The action in the story takes place midway which makes the rest of the book seem to be a long anti-climax but in the telling of the great escape and the aftermath, you begin to see how our world is skewed and perhaps a bit off-kilter when seen through the fresh eyes of Jack. And most of all you applaud Jack for his amazing resilience and his mother for her tenacity in raising him under the circumstances to be quite an intelligent and brave young man.

Unique and well-written, Room is a thought provoking but pleasant read.

Monday, December 27, 2010

Zoo Miami

Every kid loves a zoo and I’m no different. When we had the opportunity to visit Miami’s zoo in perfect winter weather (70 degrees, sunny, and a nice gentle breeze), we grabbed our grandkids and took them along. Seems their dad (my son) enjoys the zoo as well so we let him come too.

The zoo is much larger than I realized. Two days would have been needed to see it all if you were on foot as we were. There are several modes of transportation available—all for a price: Safari Cycles which are two, four or six passenger self-pedal buggies (they rented from $40-70/day), tram tours, or a monorail that was about $3/ride as far as we could tell. Some of the monorail stops were closed the day we visited.

The animals were enjoying the warm weather after a short cold spell had kept them in heated areas. I never saw the big turtles move so much and monkeys of all sorts of varieties were swinging from branch to branch and letting their joy be heard by all.

The most amazing sight was the lion who perched himself on top of a crest of rocks and posed for all of us. He’d turn his head one way and then the other, yawn on occasion which just made him look as if he were roaring, and then cross one paw over the other or vice versa as though he were posing for publicity shots.

The tigers were given an early Christmas present, box full of meat. The one neatly stuck his head in and pulled out what he wanted.

There are several species of camel, elephants, and other animals scattered throughout the zoo. Some of them we didn’t get to see. All are in wonderfully designed natural areas.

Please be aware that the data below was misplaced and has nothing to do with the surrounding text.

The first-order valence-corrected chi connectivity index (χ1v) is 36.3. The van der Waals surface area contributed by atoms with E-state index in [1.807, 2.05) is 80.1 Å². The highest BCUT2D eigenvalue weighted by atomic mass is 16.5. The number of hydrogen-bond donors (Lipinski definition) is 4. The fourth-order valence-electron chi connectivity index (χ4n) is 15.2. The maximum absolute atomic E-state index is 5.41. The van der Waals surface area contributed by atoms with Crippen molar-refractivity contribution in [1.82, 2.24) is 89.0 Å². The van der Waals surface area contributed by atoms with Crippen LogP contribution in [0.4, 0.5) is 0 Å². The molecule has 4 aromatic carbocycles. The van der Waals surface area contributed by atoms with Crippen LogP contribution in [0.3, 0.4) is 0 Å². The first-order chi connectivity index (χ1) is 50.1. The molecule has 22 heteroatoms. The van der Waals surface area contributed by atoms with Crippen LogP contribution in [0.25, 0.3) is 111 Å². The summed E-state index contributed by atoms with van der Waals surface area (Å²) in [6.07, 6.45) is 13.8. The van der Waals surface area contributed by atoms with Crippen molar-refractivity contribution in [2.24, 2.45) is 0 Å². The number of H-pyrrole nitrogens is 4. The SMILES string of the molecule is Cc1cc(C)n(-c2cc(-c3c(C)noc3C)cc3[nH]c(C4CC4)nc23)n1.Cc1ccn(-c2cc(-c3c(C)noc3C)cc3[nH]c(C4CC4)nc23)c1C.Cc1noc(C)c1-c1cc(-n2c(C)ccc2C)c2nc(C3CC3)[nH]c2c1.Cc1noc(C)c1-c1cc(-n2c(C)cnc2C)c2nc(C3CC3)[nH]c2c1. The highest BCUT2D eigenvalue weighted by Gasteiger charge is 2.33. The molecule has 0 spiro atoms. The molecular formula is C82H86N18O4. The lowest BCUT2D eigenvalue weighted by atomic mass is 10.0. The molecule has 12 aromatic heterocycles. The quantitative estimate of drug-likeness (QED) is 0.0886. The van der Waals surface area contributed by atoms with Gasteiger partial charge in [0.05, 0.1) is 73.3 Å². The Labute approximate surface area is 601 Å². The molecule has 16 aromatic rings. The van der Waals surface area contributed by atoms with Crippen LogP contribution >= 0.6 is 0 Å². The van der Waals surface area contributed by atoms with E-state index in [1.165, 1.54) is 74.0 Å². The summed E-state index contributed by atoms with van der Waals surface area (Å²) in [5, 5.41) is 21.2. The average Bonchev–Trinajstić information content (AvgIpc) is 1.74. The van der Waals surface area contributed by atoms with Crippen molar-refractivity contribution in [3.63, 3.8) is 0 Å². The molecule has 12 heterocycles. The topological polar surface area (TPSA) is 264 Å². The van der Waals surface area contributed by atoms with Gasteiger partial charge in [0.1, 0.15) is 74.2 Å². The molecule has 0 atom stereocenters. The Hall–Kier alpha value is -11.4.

Zoo Miami also has quite a variety of unusual birds. Their climate allows for some of the more exotic to be displayed outdoors.

And then there was my least favorite—the snakes. But since my grandson said they were “just beautiful, Grandma,” I had to look. Hmm. For me, a snake is a snake. I’ll let everyone else do the admiring.

Admission prices are about $17/adult but you can pay an extra $5 and get in a second day. The grounds are beautifully kept and it’s a great place to visit if you have some time while visiting the area when the weather is cooler in winter. I imagine it’s quite a steamy place in the summer.

Friday, December 24, 2010

A Blessed Christmas

No matter where you are in the world or how you celebrate Christmas, may you find promise in the Savior whose birthday we remember.

"And he will be called Wonderful Counselor, Mighty God, Everlasting Father, Prince of Peace." Isaiah 9:6

Have a blessed Christmas!!


Thursday, December 23, 2010

Meri Kurisumasu

This is a good time to be the owner of a KFC franchise in Japan although its a very busy time. You see the biggest tradtion at this time of year in Japan is to eat fried chicken. As our daughter-in-law reports, the lines go around the block on Christmas Eve as people line up to take home their evening meal.

There are not a lot of Christians in Japan. The main religions are Buddhism and Shinto. But the Japanese have incorporated a lot of the Western culture into their lives and the Christmas season is celebrated but in a different way. It is known as more of a time to celebrate happiness rather than a religious significance.

Christmas Eve is celebrated more than Christmas Day and resembles more our Valentine's Day, a romantic holiday where couples spend time together and exchange gifts.

Cakes are also a popular item this time of year. They are usually a sponge cake, not terribly sweet, and decorated with strawberries and whipped cream but oh, so good!

Tuesday, December 21, 2010

The Trafalgar Square Christmas Tree

Just as the tree in Rockefeller Center in New York City has become a symbol of the beginning of the Christmas holidays in the States, the lighting of the Christmas tree in Trafalgar Square in London signals the beginning of the season there and happens about the same time.